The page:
Top Ten Christmas films from Hollywood's Golden Age

Even in 2012, Golden Age black and white classics are still the best.

FORT WORTH, Tx. December 2, 2012 — Thanksgiving is over. It’s holiday movie time again!

But wait.

Before you snuggle up on the couch in front of the TV with a bowl of popcorn in one hand and loved ones close by the other, you first have to decide just what films to watch.

These days, there seem to be about a zillion channels residing in your set top box and almost as many holiday movies to choose from. This is where I can help.

Below is my personal top-ten list of favorite Christmas movies; or at least movies that take place at some point during the holiday season.

I know. There are plenty of other lists of holiday films out there. But my exclusive 2012 roster of classics contains a liberal dose of the kind of cine-magic that seems to have been exclusive to the Golden Age of Hollywood. 

Truth be told, there have been some really good holiday movies made in recent years. But the old black and white ones are still my real favorites. Frank Capra, one of my very favorite directors, made a couple of these which also helps the B&W cause considerably.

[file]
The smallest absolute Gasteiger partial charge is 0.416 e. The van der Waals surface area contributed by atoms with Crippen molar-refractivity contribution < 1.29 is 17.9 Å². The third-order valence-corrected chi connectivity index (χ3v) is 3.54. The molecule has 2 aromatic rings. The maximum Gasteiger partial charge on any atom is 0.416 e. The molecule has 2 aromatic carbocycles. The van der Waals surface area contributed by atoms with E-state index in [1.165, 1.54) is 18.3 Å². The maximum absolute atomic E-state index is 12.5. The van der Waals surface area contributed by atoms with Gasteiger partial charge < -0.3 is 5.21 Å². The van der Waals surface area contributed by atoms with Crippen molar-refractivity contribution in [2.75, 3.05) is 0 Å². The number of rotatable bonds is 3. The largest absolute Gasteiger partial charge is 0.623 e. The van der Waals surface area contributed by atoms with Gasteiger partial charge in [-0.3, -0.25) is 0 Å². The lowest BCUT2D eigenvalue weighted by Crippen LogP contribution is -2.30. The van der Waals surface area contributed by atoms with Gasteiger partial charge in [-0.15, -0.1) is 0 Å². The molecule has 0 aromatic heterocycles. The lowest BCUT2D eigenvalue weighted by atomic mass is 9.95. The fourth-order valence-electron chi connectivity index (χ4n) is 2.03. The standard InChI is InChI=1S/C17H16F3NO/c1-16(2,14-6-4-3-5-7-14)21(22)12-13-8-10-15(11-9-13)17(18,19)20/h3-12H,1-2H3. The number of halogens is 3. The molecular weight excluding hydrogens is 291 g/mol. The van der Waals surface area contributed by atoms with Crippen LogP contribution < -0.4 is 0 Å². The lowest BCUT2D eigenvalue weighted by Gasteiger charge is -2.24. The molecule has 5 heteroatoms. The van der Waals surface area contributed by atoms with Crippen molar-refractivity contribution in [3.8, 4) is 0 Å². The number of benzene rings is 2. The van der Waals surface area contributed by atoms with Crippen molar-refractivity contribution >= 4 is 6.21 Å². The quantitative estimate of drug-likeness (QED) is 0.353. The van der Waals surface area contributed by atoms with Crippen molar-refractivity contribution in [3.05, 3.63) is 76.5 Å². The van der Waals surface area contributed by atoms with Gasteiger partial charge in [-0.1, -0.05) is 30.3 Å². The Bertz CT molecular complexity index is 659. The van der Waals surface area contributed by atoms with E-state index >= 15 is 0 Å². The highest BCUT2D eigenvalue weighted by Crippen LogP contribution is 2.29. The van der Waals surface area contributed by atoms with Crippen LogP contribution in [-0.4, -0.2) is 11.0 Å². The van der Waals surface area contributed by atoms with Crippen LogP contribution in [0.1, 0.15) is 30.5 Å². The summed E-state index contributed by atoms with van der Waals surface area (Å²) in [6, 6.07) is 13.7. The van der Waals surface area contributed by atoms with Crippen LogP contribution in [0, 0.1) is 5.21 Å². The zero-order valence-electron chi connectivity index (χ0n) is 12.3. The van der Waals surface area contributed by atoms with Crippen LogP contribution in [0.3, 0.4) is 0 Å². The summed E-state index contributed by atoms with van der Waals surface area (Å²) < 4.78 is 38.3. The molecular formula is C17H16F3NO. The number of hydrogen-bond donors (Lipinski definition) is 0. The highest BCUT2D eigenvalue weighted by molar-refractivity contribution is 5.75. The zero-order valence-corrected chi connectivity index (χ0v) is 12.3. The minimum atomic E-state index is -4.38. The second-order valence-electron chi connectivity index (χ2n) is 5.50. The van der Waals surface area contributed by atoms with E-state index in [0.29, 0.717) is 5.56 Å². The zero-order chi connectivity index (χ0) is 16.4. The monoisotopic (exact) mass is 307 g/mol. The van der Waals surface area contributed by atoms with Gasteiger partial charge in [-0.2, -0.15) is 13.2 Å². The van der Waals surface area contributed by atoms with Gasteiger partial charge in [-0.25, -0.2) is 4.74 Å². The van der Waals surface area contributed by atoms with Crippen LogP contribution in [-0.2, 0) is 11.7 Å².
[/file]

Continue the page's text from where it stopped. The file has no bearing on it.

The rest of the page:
In any event, here’s my 2012 Top 10 list of favorite Christmas films. But feel free to add your own holiday choices to this list down in the Comments section below. I’d love to hear what additional films you can come up with.

So let’s get going: 

1. It’s a Wonderful Life (1946) — This seems to be everybody’s favorite, and for good reason. In a world of conflict and cynicism it’s refreshing to see the nice guy (Jimmy Stewart) win in the end and good triumph over evil. Plus, he gets to marry Donna Reed. 

Other trivia: Character actor Ward Bond had a part in this film. He later earned TV popularity as Major Adams in the late 1950s hit Western, “Wagon Train.” Also: “Little Rascals” crooner Carl “Alfalfa” Switzer, now a young adult, had a small uncredited role in this film as “Freddie Othello.” Watch for his evildoing in the film’s big dance scene.

Believe it or not, this movie bombed at the box office when first released. Here’s the trailer:

2. The Man Who Came to Dinner (1942) — Character actor Monty Woolley and legend Bette Davis star in this funny movie inspired by critic and commentator Alexander Woollcott.  I admire Bette Davis for taking a secondary role at a time when she was one of the biggest movie stars in the world. Jimmy Durante’s character Banjo was inspired by Harpo Marx.

Still from ‘The Man Who Came to Dinner,’ starring Bette Davis and Monty Woolley.